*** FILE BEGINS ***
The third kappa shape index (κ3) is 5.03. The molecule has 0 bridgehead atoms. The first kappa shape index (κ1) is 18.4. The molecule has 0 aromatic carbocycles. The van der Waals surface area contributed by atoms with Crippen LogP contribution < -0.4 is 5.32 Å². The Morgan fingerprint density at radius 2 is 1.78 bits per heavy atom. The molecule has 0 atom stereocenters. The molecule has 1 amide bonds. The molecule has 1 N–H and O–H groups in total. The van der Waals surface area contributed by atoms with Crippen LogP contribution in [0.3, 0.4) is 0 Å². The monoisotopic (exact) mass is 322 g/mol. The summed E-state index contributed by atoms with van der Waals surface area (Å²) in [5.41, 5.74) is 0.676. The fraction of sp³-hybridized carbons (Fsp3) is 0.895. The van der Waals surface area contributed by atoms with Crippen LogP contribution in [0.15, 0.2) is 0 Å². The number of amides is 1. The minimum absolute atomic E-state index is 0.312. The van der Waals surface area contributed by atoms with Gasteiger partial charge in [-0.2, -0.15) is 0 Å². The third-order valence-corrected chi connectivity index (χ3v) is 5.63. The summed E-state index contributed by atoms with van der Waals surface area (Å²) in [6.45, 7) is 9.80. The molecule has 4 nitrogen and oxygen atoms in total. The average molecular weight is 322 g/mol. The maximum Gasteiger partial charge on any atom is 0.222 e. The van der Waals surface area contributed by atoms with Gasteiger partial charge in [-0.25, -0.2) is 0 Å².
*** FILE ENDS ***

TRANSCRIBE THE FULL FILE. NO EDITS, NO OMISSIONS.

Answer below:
The third kappa shape index (κ3) is 5.03. The molecule has 0 bridgehead atoms. The first kappa shape index (κ1) is 18.4. The molecule has 0 aromatic carbocycles. The van der Waals surface area contributed by atoms with Crippen LogP contribution < -0.4 is 5.32 Å². The Morgan fingerprint density at radius 2 is 1.78 bits per heavy atom. The molecule has 0 atom stereocenters. The molecule has 1 amide bonds. The molecule has 1 N–H and O–H groups in total. The van der Waals surface area contributed by atoms with Crippen LogP contribution in [0.3, 0.4) is 0 Å². The monoisotopic (exact) mass is 322 g/mol. The summed E-state index contributed by atoms with van der Waals surface area (Å²) in [5.41, 5.74) is 0.676. The fraction of sp³-hybridized carbons (Fsp3) is 0.895. The van der Waals surface area contributed by atoms with Crippen LogP contribution in [0.15, 0.2) is 0 Å². The number of amides is 1. The minimum absolute atomic E-state index is 0.312. The van der Waals surface area contributed by atoms with Gasteiger partial charge in [-0.2, -0.15) is 0 Å². The third-order valence-corrected chi connectivity index (χ3v) is 5.63. The summed E-state index contributed by atoms with van der Waals surface area (Å²) in [6.45, 7) is 9.80. The molecule has 4 nitrogen and oxygen atoms in total. The average molecular weight is 322 g/mol. The maximum Gasteiger partial charge on any atom is 0.222 e. The van der Waals surface area contributed by atoms with Gasteiger partial charge in [-0.25, -0.2) is 0 Å².